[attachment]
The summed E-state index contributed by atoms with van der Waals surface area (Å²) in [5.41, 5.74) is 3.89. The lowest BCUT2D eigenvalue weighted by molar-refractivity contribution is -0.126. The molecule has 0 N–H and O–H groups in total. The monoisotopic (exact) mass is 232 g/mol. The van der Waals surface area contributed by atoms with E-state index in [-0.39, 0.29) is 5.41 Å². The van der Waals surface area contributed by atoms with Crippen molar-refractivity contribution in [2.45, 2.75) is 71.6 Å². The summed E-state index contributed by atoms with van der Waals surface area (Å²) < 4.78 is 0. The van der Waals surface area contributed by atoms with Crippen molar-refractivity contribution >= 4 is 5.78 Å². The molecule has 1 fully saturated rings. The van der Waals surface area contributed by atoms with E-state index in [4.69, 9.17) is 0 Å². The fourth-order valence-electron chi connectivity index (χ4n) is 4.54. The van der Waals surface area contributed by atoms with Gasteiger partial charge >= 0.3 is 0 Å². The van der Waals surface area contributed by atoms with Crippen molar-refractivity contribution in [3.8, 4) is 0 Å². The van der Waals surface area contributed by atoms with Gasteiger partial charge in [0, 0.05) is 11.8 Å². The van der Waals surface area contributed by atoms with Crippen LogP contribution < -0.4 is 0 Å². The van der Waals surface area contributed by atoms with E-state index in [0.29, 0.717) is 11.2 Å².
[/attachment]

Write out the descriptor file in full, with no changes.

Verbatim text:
The summed E-state index contributed by atoms with van der Waals surface area (Å²) in [5.41, 5.74) is 3.89. The lowest BCUT2D eigenvalue weighted by molar-refractivity contribution is -0.126. The molecule has 0 N–H and O–H groups in total. The monoisotopic (exact) mass is 232 g/mol. The van der Waals surface area contributed by atoms with E-state index in [-0.39, 0.29) is 5.41 Å². The van der Waals surface area contributed by atoms with Crippen molar-refractivity contribution in [2.45, 2.75) is 71.6 Å². The summed E-state index contributed by atoms with van der Waals surface area (Å²) < 4.78 is 0. The van der Waals surface area contributed by atoms with Crippen molar-refractivity contribution >= 4 is 5.78 Å². The molecule has 1 fully saturated rings. The van der Waals surface area contributed by atoms with E-state index in [4.69, 9.17) is 0 Å². The fourth-order valence-electron chi connectivity index (χ4n) is 4.54. The van der Waals surface area contributed by atoms with Gasteiger partial charge >= 0.3 is 0 Å². The van der Waals surface area contributed by atoms with Crippen molar-refractivity contribution in [3.8, 4) is 0 Å². The van der Waals surface area contributed by atoms with Gasteiger partial charge in [0, 0.05) is 11.8 Å². The van der Waals surface area contributed by atoms with Crippen LogP contribution < -0.4 is 0 Å². The van der Waals surface area contributed by atoms with E-state index in [0.29, 0.717) is 11.2 Å².